As a cross-sectional study, temporal causality between the different measures in this study cannot be established. Future prospective studies are needed to further test the causal relationships within fear-avoidance model in Pakistan. Dependence of data collection on an internet-based survey and self-report measures may have risks of response-related biases. The penetration rate of the internet in Pakistan is 31.19% as reported by the Pakistan Telecommunications Authority.58 However, the number of internet subscribers in Pakistan (65.13 million) is far more than the total population of Australia and New Zealand combined. Also, the questionnaires with good clinimetric characteristics were utilized to reduce the risk of response biases. Thus, the current results likely have good generalizability for clinical practice. While this study was not sufficiently powered to detect significant indirect effects with small a or b paths (ie, B=0.20), two mediators did not reach significance in the b path (FABQ-pa and MCS-12) and the only mediator that had a negligible effect in the b path (B= −0.03) was FABQ-pa. Finally, as a study aimed to translate and provide preliminary evidence for the fear-avoidance model in people with CLBP from Pakistan, we did not design this study to explore potential moderators of the pathways examined here (eg, structured physical activity, work status).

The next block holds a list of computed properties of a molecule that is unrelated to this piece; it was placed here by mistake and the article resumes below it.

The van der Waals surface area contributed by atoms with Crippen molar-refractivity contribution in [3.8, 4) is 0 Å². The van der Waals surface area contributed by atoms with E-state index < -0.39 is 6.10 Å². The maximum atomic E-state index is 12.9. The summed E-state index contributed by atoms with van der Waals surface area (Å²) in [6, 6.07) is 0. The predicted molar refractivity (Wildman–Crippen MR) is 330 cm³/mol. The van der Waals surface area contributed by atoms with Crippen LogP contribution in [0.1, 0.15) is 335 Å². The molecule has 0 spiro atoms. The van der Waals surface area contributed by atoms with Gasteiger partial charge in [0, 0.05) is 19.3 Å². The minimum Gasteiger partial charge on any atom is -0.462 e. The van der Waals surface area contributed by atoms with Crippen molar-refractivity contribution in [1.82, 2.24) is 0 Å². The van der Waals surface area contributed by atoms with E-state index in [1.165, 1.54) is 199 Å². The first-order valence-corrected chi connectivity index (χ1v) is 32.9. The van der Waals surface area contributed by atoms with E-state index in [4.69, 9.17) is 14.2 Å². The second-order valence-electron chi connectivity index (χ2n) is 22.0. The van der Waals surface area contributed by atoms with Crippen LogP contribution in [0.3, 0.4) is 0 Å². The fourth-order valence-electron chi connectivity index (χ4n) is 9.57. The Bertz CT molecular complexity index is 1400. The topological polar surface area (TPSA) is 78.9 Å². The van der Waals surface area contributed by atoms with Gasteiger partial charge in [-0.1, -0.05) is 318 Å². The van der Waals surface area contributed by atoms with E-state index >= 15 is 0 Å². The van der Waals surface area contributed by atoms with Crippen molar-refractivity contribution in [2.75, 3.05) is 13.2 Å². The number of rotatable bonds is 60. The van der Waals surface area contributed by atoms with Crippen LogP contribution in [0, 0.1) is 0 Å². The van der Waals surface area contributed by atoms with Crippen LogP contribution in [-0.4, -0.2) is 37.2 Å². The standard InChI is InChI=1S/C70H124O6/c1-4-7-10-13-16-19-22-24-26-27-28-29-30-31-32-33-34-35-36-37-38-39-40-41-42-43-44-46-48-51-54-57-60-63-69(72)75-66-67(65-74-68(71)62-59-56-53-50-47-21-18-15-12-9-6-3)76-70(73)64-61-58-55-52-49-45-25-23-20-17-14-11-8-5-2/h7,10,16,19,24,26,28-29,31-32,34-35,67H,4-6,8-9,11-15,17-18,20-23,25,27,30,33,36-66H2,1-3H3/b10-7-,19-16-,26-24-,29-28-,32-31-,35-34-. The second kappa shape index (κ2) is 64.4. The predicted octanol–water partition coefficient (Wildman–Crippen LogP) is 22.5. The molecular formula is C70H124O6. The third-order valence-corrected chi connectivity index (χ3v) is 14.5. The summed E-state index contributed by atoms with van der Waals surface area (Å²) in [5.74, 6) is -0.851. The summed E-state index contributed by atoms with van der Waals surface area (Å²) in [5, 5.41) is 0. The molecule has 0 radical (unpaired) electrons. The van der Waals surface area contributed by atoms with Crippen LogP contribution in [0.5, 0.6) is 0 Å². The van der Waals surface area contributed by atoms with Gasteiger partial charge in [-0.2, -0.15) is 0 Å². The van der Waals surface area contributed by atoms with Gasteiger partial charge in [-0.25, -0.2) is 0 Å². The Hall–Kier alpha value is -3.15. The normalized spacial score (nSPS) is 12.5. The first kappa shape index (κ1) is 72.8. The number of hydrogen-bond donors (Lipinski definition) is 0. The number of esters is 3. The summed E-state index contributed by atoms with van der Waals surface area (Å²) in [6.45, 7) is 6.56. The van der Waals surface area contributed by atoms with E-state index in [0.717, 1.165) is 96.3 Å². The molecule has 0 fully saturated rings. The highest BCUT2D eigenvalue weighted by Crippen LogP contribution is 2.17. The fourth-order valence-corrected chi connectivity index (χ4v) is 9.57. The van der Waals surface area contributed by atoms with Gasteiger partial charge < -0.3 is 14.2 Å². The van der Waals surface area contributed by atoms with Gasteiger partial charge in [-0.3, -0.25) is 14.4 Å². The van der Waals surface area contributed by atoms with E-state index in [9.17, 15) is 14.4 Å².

The outcomes of the study indicate that the Urdu versions of FABQ, PCS, HADS, FSE, ODI, and SF-12 are valid and dependable tools to measure fear-avoidance beliefs, catastrophic thoughts, anxiety, depression, self-efficacy, pain-related disability, and generic health-related quality of life in the Urdu-speaking population. The current findings support previous literature for the mediation effect of fear-avoidance beliefs, catastrophizing, psychological distress, and self-efficacy on the association between pain and disability in people with CLBP, and indicate the work status should be considered as a potential moderating variable in future analyses.
Data Sharing Statement
The datasets used and/or analyzed during the current study and Urdu version of measures are available from the corresponding author on reasonable request.
The authors declare that they have no competing interests. The authors received no specific funding for this work.